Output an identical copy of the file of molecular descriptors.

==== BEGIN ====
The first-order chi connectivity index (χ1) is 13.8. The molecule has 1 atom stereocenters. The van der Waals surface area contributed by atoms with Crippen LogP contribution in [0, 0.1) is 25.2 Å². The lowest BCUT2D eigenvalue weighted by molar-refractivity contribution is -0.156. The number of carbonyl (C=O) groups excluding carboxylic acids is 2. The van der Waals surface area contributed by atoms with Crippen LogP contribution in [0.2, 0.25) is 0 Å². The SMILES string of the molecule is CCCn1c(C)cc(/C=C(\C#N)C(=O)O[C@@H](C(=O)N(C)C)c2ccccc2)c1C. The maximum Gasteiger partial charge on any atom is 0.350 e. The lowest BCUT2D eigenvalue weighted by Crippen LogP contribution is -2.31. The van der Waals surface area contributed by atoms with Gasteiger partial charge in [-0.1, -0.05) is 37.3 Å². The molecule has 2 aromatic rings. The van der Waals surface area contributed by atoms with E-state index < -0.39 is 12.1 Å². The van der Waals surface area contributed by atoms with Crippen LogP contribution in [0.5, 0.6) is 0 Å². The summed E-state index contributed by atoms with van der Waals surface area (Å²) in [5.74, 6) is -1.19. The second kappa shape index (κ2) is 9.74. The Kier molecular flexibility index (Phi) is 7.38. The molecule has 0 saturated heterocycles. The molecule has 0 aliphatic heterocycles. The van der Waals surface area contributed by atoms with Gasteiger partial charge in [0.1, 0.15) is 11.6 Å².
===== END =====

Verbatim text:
The first-order chi connectivity index (χ1) is 13.8. The molecule has 1 atom stereocenters. The van der Waals surface area contributed by atoms with Crippen LogP contribution in [0, 0.1) is 25.2 Å². The lowest BCUT2D eigenvalue weighted by molar-refractivity contribution is -0.156. The number of carbonyl (C=O) groups excluding carboxylic acids is 2. The van der Waals surface area contributed by atoms with Crippen LogP contribution in [0.2, 0.25) is 0 Å². The SMILES string of the molecule is CCCn1c(C)cc(/C=C(\C#N)C(=O)O[C@@H](C(=O)N(C)C)c2ccccc2)c1C. The maximum Gasteiger partial charge on any atom is 0.350 e. The lowest BCUT2D eigenvalue weighted by Crippen LogP contribution is -2.31. The van der Waals surface area contributed by atoms with Gasteiger partial charge in [-0.1, -0.05) is 37.3 Å². The molecule has 2 aromatic rings. The van der Waals surface area contributed by atoms with E-state index < -0.39 is 12.1 Å². The van der Waals surface area contributed by atoms with Crippen LogP contribution in [0.5, 0.6) is 0 Å². The summed E-state index contributed by atoms with van der Waals surface area (Å²) in [5.74, 6) is -1.19. The second kappa shape index (κ2) is 9.74. The Kier molecular flexibility index (Phi) is 7.38. The molecule has 0 saturated heterocycles. The molecule has 0 aliphatic heterocycles. The van der Waals surface area contributed by atoms with Gasteiger partial charge in [0.1, 0.15) is 11.6 Å².